BlueGnome, a seller of arrays and other consumables to the cytogenetic testing market, this week launched a hematology-themed array, the first in what the company said will become a new menu of next-generation chips.
Graham Snudden, co-founder and vice president of engineering of the Cambridge, UK-based firm, told BioArray News this week that the company has validated and begun shipping its hematology array for the investigation of the most common hematological malignancies.
The chip is being made available in BlueGnome’s new CytoChip Focus format, which Snudden said includes more extensive content replication, more advanced bioinformatics tools, more sophisticated controls on the chip, and the removal of copy number polymorphism clones that were available on the company’s older offering, the CytoChip.
The BlueGnome Focus hematology array version 1.0 investigates copy number imbalance in 50 regions of known clinical significance and larger scale alterations in the backbone. BlueGnome expects to launch a second version with additional coverage sometime next year.
While intended only for research use, Snudden made it clear that the Focus-format arrays could be used together with contemporary cytogenetics techniques, such as G-band karyotyping and fluorescent in situ hybridization, in a clinical setting. Both the CytoChip Focus and CytoChip are bacterial artificial chromosome arrays designed for use in comparative genomic hybridization experiments.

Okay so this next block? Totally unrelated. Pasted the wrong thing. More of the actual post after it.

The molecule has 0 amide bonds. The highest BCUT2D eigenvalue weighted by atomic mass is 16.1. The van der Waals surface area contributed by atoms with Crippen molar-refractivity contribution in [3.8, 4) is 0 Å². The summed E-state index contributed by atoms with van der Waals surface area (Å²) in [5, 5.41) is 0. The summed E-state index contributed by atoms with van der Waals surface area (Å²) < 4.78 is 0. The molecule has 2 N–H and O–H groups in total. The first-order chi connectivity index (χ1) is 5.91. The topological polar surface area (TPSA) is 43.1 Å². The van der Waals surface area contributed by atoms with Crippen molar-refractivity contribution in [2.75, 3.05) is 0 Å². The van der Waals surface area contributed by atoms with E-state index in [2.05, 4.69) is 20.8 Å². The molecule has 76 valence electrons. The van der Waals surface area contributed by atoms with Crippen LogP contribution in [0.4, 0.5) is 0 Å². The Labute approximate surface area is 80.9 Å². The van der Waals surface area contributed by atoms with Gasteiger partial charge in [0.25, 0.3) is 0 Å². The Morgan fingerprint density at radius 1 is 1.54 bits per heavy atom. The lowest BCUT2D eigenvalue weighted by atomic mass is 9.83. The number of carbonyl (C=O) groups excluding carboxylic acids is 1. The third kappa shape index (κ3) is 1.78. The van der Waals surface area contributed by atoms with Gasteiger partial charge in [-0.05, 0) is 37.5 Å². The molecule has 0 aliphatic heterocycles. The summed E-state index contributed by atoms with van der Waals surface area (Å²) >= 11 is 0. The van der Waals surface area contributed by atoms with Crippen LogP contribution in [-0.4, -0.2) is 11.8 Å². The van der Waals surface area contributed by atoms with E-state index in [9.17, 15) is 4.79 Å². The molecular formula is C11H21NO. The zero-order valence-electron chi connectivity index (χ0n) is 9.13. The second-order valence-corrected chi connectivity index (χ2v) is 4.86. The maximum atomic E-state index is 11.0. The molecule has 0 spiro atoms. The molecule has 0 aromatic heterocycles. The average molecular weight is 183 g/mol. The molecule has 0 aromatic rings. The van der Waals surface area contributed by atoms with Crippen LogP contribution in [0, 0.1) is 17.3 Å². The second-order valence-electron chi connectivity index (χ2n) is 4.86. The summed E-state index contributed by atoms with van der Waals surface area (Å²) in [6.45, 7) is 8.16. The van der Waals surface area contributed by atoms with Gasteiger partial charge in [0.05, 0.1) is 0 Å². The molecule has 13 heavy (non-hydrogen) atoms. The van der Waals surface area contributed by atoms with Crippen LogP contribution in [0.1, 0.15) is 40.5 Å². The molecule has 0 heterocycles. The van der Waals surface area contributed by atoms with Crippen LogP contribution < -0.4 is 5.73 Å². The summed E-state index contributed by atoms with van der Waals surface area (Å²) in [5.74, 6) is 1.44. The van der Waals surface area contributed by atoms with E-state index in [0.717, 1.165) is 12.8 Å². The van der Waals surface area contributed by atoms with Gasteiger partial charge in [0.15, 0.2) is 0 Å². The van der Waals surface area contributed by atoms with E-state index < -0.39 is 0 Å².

“We would argue that results from the Focus format are more suitable for diagnostic applications because the array only delivers results which are informative in a given clinical context,” Snudden said. “A major limitation of many arrays is that they produce too much data because new data of unknown significance can complicate, rather than inform, the management of the patient.”
According to Snudden, BlueGnome’s CytoChip is currently used by some European clinics to investigate hematology samples. “Talking to these laboratories, they request higher sensitivity in mosaic cell populations, targeting of regions known to be associated with hematological malignancies, and a removal of CNVs, some constitutional regions, and other information which is not relevant to their investigation,” he said. “The result was the Focus format.”
BlueGnome’s latest product launch has several competitive angles, said Snudden. From one perspective, the company is seeking to complement or replace older cytogenetic methods that cannot provide cytogeneticists with certain answers.
For example, Snudden pointed out that both FISH and G-banding require sample cells to be cultured, introducing the possibility that differential growth rates between malignant and healthy cells could result in certain malignancies being underestimated or missed by the cytogeneticist.
“A major limitation of many arrays is that they produce too much data, because new data of unknown significance can complicate, rather than inform, the management of the patient.”
Beyond reaching cytogeneticists using these methods, BlueGnome is competing against firms that also sell chips for CGH, including PerkinElmer, Affymetrix, Oxford Gene Technology, and Agilent Technologies. From a broader perspective, other players in the field include service labs such as CombiMatrix Molecular Diagnostics and Signature Genomic Laboratories.
While most array companies in the market offer general research tools, such as Affymetrix’s Cytogenetic Solution or PerkinElmer’s SpectralChip, some have narrowed in on those researching and diagnosing leukemias and lymphomas using array CGH.